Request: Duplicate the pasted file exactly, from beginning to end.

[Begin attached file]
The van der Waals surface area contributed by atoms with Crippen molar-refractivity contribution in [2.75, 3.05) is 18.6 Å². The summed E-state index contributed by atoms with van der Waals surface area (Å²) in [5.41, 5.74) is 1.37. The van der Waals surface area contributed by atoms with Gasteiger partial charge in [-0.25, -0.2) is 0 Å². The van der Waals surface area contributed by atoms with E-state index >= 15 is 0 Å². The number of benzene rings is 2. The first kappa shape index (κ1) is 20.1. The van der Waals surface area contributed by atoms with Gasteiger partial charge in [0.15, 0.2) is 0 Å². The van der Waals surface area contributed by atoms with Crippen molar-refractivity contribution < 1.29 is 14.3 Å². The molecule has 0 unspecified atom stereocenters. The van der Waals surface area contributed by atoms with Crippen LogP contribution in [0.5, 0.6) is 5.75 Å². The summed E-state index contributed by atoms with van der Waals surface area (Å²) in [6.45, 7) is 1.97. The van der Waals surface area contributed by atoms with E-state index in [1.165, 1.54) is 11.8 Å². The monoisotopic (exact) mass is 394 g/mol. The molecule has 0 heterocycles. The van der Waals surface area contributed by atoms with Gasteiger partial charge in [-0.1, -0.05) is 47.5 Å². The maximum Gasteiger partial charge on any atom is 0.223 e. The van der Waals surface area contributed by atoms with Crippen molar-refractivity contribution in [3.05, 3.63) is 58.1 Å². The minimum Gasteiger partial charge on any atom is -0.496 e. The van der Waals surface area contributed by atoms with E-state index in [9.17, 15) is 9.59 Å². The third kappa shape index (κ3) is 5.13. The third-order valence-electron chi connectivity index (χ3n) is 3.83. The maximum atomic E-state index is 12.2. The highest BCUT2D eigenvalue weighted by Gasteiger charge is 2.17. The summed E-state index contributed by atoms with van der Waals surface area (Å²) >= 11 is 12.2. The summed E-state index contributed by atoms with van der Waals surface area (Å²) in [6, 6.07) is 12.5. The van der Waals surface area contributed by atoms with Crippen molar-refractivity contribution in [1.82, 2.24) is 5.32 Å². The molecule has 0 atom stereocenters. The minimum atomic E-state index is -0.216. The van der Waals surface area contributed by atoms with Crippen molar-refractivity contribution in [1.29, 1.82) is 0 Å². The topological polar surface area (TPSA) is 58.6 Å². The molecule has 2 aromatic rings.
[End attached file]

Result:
The van der Waals surface area contributed by atoms with Crippen molar-refractivity contribution in [2.75, 3.05) is 18.6 Å². The summed E-state index contributed by atoms with van der Waals surface area (Å²) in [5.41, 5.74) is 1.37. The van der Waals surface area contributed by atoms with Gasteiger partial charge in [-0.25, -0.2) is 0 Å². The van der Waals surface area contributed by atoms with E-state index >= 15 is 0 Å². The number of benzene rings is 2. The first kappa shape index (κ1) is 20.1. The van der Waals surface area contributed by atoms with Gasteiger partial charge in [0.15, 0.2) is 0 Å². The van der Waals surface area contributed by atoms with Crippen molar-refractivity contribution < 1.29 is 14.3 Å². The molecule has 0 unspecified atom stereocenters. The van der Waals surface area contributed by atoms with Crippen LogP contribution in [0.5, 0.6) is 5.75 Å². The summed E-state index contributed by atoms with van der Waals surface area (Å²) in [6.45, 7) is 1.97. The van der Waals surface area contributed by atoms with E-state index in [1.165, 1.54) is 11.8 Å². The monoisotopic (exact) mass is 394 g/mol. The molecule has 0 heterocycles. The van der Waals surface area contributed by atoms with Gasteiger partial charge in [-0.1, -0.05) is 47.5 Å². The maximum Gasteiger partial charge on any atom is 0.223 e. The van der Waals surface area contributed by atoms with Crippen molar-refractivity contribution in [3.05, 3.63) is 58.1 Å². The minimum Gasteiger partial charge on any atom is -0.496 e. The van der Waals surface area contributed by atoms with E-state index in [9.17, 15) is 9.59 Å². The third kappa shape index (κ3) is 5.13. The third-order valence-electron chi connectivity index (χ3n) is 3.83. The maximum atomic E-state index is 12.2. The highest BCUT2D eigenvalue weighted by Gasteiger charge is 2.17. The summed E-state index contributed by atoms with van der Waals surface area (Å²) >= 11 is 12.2. The summed E-state index contributed by atoms with van der Waals surface area (Å²) in [6, 6.07) is 12.5. The van der Waals surface area contributed by atoms with Crippen molar-refractivity contribution in [1.82, 2.24) is 5.32 Å². The molecule has 0 atom stereocenters. The minimum atomic E-state index is -0.216. The van der Waals surface area contributed by atoms with Crippen molar-refractivity contribution in [1.29, 1.82) is 0 Å². The topological polar surface area (TPSA) is 58.6 Å². The molecule has 2 aromatic rings.